Take the 2-minute tour ×
English Language & Usage Stack Exchange is a question and answer site for linguists, etymologists, and serious English language enthusiasts. It's 100% free, no registration required.

Currently in the process of playing with Limericks and the meter they use usually requires a meter of long followed by two short syllables or vice versa.

My question, how do you differentiate? Is it by ear? I'm a native speaker but my experience with poetry and meters is very lacking.

share|improve this question
1  
Aren't all syllables the same length, one syllable? –  JeffSahol Sep 24 '11 at 0:16
    
No, en.wikipedia.org/wiki/Short_syllable –  TheIrishGuy Sep 24 '11 at 0:22
3  
Sorry, couldn't resist. But "TheIrishGuy" asking for help with a limerick? I am from NC and don't ask for help dropping my g's. –  JeffSahol Sep 24 '11 at 0:26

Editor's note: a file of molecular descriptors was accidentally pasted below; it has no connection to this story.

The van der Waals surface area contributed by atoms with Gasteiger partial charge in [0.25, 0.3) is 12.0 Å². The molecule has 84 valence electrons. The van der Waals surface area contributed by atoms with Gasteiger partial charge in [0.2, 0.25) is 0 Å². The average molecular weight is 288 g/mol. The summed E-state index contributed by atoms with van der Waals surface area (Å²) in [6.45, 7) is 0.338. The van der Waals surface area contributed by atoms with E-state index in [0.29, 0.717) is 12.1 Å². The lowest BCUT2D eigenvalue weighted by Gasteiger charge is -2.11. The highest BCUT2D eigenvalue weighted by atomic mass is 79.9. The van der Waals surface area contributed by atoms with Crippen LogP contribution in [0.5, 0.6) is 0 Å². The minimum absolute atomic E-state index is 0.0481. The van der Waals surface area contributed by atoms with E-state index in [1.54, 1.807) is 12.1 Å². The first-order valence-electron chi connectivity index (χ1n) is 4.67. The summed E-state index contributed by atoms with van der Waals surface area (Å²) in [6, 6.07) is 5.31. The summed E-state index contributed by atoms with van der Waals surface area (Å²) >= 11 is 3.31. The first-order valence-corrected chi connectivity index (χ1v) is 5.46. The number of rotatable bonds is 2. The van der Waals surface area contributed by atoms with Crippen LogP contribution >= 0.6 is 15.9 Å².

Don't be shy, @JeffSahol. We can help with that, too. –  onomatomaniak Sep 24 '11 at 6:03
add comment

1 Answer

up vote 6 down vote accepted

It would be better expressed as "Stressed" vs. "Unstressed". Take the classic limerick starter, "There once was a man from Nantucket". When you speak the line, the emphasis naturally falls onto certain syllables:

there ONCE was a MAN from nanTUCKet

which looks like

da DA da da DA da da DA da

which is a nice repeating pattern. If you try to substitute Timbuktu for Nantucket, the pattern of the emphasis is destroyed:

there ONCE was a MAN from TIMbukTU

da DA da da DA da DA da DA

As a native speaker, you should have no trouble determining that "Nantucket" fits the stress pattern called for in the standard limerick form, and "Timbuktu" does not.

share|improve this answer
    
Ok, so by ear. I got it. Appears to be something with experience I should get it. Thanks. –  TheIrishGuy Sep 24 '11 at 0:25
1  
+1 for nice choice of Timbuktu to reverse the stress pattern of Nantucket –  FumbleFingers Sep 24 '11 at 0:30
    
+1 for NOT finishing the Nantucket limerick –  JeffSahol Sep 24 '11 at 0:52
add comment

Your Answer

 
discard

By posting your answer, you agree to the privacy policy and terms of service.

Not the answer you're looking for? Browse other questions tagged or ask your own question.